Crash Course in ... Making good decisions

You've woken up from a terrible nightmare. In the dream, you hired Fred Goodwin, and he bought ABN Amro without telling you.

by Alexander Garrett
Last Updated: 31 Aug 2010

It has made you think hard about the judgments being made under your roof every day. How can you be sure they are the right ones?

Frame it. The first step is to define the decision, advises Neil Russell-Jones in his Decision-Making Pocketbook. 'Most decisions go wrong because the wrong issue requiring a decision is identified - the symptoms rather than the true causes are addressed,' he says. Adds Adrian Atkinson, chair of business psychology specialists Human Factors International: 'Decisions can be stimulated by three situations: opportunity, problem resolution and crisis.' They need to be framed in terms of a well-defined problem, he says, which usually means travelling from the current clearly described situation to the desired situation.

Whose decision? 'Ask yourself: is it important to make a decision? And if I don't make the decision, will it be made by someone else?' says Atkinson. 'If your answer is yes to the first and no to the second, you either have to take the decision or delegate it.'

Understand your mind. Most decision-making depends on two main processes, says Andrew Campbell, a director of the Ashridge Strategic Management Centre. In pattern-recognition, people base the decision on what they think is a similar situation, often from previous experience. And emotional tagging involves an emotional investment being attached to particular outcomes.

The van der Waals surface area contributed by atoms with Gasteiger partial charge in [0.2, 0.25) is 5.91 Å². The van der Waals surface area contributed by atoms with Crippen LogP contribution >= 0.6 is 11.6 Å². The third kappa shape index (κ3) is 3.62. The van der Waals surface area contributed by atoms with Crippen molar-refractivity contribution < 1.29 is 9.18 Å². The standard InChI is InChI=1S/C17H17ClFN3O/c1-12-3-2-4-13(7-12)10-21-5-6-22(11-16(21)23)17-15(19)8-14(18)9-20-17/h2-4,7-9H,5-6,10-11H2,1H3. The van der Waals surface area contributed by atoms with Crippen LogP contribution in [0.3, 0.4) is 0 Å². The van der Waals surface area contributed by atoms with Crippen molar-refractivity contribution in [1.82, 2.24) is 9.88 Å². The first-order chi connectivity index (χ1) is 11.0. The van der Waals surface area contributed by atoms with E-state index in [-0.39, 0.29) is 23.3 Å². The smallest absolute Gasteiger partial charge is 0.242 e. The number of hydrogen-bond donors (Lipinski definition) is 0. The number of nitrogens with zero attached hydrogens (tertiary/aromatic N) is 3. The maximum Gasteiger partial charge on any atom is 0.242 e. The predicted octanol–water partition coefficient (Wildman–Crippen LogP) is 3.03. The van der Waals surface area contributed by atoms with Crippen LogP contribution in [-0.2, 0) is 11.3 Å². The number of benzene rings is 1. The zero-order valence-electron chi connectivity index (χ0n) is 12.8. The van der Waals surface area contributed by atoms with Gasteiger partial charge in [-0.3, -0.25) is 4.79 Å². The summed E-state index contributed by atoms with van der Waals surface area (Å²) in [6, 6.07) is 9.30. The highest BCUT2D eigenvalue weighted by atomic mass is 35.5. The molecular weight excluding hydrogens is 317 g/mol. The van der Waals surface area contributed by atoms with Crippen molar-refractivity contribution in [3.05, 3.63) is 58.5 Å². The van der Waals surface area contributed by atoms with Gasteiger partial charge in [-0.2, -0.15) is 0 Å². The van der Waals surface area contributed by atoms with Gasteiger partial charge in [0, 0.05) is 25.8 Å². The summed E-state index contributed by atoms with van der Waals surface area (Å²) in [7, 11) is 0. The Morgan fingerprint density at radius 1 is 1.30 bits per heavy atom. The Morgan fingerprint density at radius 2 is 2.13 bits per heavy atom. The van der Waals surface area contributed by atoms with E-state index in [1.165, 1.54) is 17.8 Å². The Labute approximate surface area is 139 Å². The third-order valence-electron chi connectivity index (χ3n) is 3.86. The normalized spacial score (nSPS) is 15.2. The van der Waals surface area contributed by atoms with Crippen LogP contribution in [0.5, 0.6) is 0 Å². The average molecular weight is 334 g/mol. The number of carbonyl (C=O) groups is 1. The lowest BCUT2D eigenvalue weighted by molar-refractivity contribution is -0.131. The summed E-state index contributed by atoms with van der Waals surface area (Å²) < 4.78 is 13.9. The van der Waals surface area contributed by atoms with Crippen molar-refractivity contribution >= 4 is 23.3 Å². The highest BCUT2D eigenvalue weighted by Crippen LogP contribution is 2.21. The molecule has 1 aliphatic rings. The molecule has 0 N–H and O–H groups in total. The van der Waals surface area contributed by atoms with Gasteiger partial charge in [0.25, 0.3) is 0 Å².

Question your objectivity. 'In each case, you may have in-built biases you aren't aware of,' says Campbell. You favour a particular course of action because that's how it was done in your previous job, or perhaps you have a personal interest in the decision: eg, re-locating an office nearer your own home. 'If there is a risk of bias creeping in, you need to introduce safeguards that will counterbalance it,' advises Campbell.

Sharpen your skills. Consider the widest range of options. People find it easier to look at one plan at a time, but you can progress and evaluate several simultaneously. 'Research has demonstrated the value of counter-factual thinking,' says Gary Marcus, professor of psychology at New York University, in his book Kluge. 'Thinking about the opposite helps us make better decisions.'

Share the burden. Form a decision-making group, and subject its activity to oversight - say, by the board. McKinsey has found that firms good at decision-making share the process and allow dissent along the way.

Don't write off intuition. 'We make certain types of decision better intuitively than analytically,' says Campbell. Nimble firms leave day-to-day decision-making with instinctive leaders who can make rapid calls on most issues, but subject difficult and bias-ridden decisions to a procedural method.

Do say: 'We have a comprehensive approach to cover all our strategic decision-making requirements.'

Don't say: 'Ip, dip, penny, chip ...'

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